It’s no wonder Sandy Koufax was the youngest player ever elected to the Baseball Hall of Fame. Though he had a relatively short career, it’s hard to imagine any pitcher dominating as much as he did in the early 1960s.
Utilizing a rarely-seen over-the-top arm motion, Koufax is one of only five Hall of Fame pitchers who finished their career with more strikeouts than innings pitched. The Brooklyn Dodger southpaw did so despite using just two pitches most of the time – a four-seam fastball and a curveball that was famous for dropping nearly two feet straight down.
Koufax was good but not great during his first six seasons. In fact, after a lackluster season in 1960, Koufax even considered quitting baseball. He had invested in an electronics business and wanted to devote himself to that. Following the last game of the season, he threw his mitt and his cleats into a trash can.
Ultimately, Koufax decided to come back for the 1961 season and did so after devoting more time to off-season training. Aided by a Dodgers scout noticing a hitch in his wind-up that obstructed his view of the plate (and then fixing it), Koufax began one of the most dominant stretches in MLB history.
During the 1961 season, he led the National League with 269 strikeouts to break the 58-year-old NL record set by Christy Mathewson.
Starting in 1961, he made the All-Star team six-straight seasons, and won three Cy Young Awards and one National League MVP Award. He won the pitching Triple Crown three times and had four no-hitters, including a perfect game in 1965.
Also during that stretch, Koufax never recorded an ERA above 2.15 in those last six seasons. In two of those seasons, his ERA was under 2.00.
The final three years of his career were marred by injuries, which made his success even more impressive. In April of 1964, he suffered an elbow injury and had to receive three cortisone shots. He pitched a no-hitter that summer, but later in the season, he jammed his pitching arm while running the bases.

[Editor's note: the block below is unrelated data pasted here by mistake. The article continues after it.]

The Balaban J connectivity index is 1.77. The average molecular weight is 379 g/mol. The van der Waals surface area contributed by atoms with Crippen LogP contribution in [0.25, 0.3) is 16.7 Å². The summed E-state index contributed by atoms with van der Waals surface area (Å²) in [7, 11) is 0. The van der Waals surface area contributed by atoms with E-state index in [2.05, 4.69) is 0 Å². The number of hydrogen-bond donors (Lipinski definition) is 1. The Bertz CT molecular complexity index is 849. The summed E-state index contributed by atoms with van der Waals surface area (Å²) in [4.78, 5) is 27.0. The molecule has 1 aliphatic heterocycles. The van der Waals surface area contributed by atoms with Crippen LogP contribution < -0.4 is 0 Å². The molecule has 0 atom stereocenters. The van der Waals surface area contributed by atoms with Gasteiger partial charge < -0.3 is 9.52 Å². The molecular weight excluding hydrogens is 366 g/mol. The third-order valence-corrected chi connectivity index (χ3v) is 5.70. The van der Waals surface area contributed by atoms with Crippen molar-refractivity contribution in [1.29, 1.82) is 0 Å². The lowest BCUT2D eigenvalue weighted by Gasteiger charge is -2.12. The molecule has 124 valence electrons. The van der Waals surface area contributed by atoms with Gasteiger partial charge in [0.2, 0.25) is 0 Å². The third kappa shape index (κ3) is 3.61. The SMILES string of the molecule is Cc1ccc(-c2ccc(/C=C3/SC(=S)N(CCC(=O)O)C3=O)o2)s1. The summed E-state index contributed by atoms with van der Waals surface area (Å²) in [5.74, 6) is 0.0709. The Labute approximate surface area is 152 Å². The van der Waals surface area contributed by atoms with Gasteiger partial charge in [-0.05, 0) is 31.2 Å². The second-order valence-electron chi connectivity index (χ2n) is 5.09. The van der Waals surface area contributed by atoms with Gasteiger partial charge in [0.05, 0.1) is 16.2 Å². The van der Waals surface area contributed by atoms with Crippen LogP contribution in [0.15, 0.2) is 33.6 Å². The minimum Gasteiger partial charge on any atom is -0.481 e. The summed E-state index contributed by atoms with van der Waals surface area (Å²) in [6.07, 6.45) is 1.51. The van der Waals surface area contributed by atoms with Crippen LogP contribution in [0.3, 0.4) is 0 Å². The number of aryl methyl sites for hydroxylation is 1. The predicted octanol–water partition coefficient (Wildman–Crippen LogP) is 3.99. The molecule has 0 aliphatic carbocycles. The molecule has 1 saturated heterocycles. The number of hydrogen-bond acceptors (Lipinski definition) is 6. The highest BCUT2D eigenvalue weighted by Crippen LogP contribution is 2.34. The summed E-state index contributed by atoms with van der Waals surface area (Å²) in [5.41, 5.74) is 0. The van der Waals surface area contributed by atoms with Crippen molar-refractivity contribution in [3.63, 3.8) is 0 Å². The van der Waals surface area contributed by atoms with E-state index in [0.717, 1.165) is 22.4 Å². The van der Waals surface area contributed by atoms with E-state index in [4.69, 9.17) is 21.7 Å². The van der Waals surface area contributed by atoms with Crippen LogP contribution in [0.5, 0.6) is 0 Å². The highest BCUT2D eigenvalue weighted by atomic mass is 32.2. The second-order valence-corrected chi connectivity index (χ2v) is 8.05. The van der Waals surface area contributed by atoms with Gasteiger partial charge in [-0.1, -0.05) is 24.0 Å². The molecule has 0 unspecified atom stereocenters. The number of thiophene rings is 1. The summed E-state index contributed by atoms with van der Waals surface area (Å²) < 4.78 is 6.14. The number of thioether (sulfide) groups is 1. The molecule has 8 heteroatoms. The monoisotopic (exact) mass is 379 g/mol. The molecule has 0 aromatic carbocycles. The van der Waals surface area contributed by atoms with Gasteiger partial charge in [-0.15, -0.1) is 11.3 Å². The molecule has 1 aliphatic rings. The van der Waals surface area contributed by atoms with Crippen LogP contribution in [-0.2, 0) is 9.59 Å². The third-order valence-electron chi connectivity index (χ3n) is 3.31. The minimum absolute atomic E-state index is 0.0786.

A team physician diagnosed Koufax with traumatic arthritis, and he sat out for the rest of the season.
The injuries remained throughout the 1965 and 1966 seasons, but he was up to the task every time he took the mound. During Spring Training in 1965, he suffered hemorrhaging in his left arm. He needed pain medication every night and sometimes during the games he pitched to get him through the season.
Despite that, pitched 335 innings and led the Dodgers to another World Series title. With the help of his only perfect game, he won his second Triple Crown and his second unanimous Cy Young Award.
Koufax, who was born to Jewish parents and practiced the religion himself, made headlines during the 1965 World Series when he refused to pitch Game 1 because it fell on Yom Kippur.
Koufax’s final season in 1966 almost didn’t happen due to contract negotiations with the Dodgers. The Dodgers tried to pit Koufax against fellow star pitcher Don Drysdale, but the two pitchers figured it out. When their demands were not met, they did not report to Spring Training.
Instead, they signed to appear in the moving Warning Shot. One month later, Koufax and Drysdale each got a deal done. Koufax turned in another dominant season that ended with a loss to the Baltimore Orioles in the World Series.
Shortly after the season, Koufax announced his retirement due to his arthritic condition. Six years later, Koufax was inducted into the Hall of Fame after receiving 86% of the vote on his first ballot.